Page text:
At age 17, Jason Sayre had a vision of running a profitable company and becoming financially wealthy. To achieve his goals, he began reading a lot of business books. After working several different jobs, including a clerk position at the Chicago Board of Trade, he came up with the idea to start a pest control business with two of his close friends.
Despite some initial apprehension, Sayre’s now business partners Ken Williams and Mike Panichi followed their friend’s lead and pooled their savings to obtain a small business loan. Platinum Pest Solutions was born and began its operations in Country Club Hills.
After only six years, the company expanded its service reach to include the areas of Lansing, Rolling Meadows, and Indianapolis. Platinum Pest Solutions has 85 employees, 50 trucks, and expects to do $8 million in sales this year alone. Platinum Pest has also been featured in Pest Control Technology’s Top 100, a publication which acknowledges the best and largest pest control firms in the country.
Platinum Pest Solutions’ main focus has been getting rid of bed bugs in multiunit dwellings such as apartment complexes, and has grown this mission by adding a canine division featuring four handlers, a trainer, and eight bed-bug sniffing dogs. Just like dogs are used to sniff out drugs, they can also sniff and find bed bugs, which are hard for humans to see. The company is also growing into the area of rodent and rat control.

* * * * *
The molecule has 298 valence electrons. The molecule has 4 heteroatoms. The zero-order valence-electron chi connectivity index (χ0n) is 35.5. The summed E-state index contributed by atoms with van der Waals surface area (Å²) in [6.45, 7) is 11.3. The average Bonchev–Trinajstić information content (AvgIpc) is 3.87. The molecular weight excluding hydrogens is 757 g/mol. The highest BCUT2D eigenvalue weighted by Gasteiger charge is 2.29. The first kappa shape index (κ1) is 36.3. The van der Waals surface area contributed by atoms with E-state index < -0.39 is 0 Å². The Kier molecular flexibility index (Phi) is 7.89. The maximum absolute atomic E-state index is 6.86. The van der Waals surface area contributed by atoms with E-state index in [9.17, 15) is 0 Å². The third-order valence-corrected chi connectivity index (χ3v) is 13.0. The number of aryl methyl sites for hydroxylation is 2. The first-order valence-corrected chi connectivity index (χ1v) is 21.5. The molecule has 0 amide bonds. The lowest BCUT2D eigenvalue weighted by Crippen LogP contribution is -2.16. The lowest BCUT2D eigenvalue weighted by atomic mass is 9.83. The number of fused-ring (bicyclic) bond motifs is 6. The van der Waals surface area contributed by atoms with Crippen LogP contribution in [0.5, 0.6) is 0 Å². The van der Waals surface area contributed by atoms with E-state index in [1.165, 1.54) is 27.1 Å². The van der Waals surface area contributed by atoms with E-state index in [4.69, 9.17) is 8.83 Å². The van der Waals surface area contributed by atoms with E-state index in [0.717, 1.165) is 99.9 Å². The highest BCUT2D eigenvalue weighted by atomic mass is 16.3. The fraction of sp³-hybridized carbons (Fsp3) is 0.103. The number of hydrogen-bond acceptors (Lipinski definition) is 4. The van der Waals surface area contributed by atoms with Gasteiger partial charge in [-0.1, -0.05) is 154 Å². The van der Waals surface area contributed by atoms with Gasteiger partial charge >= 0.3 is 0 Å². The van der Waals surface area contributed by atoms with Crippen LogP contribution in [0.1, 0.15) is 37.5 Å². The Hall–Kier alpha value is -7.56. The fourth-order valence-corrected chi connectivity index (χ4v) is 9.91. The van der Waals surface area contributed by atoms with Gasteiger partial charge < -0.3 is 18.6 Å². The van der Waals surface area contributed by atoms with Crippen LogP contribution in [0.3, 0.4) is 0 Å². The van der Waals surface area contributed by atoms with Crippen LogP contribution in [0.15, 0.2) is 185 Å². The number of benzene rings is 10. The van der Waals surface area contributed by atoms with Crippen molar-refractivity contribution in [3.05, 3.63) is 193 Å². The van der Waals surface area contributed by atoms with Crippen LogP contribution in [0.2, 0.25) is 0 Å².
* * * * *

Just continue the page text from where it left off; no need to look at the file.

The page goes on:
The company’s main clients are property management companies, and their latest contract is with the Chicago Housing Authority.
Platinum Pest Solutions has grown into the company it is today by treating employees and customers the right way. “I just love this industry,” said Sayre, who describes himself as optimistic and is always looking at the solution.
The founders plan to expand the business, and have a vision to reach 20-22 more cities over the next nine years.
Learn more about the evolution of Platinum Pest Solutions at https://www.dhbusinessledger.com/business/20180917/platinum-pest-solutions-puts-bedbugs-to-rest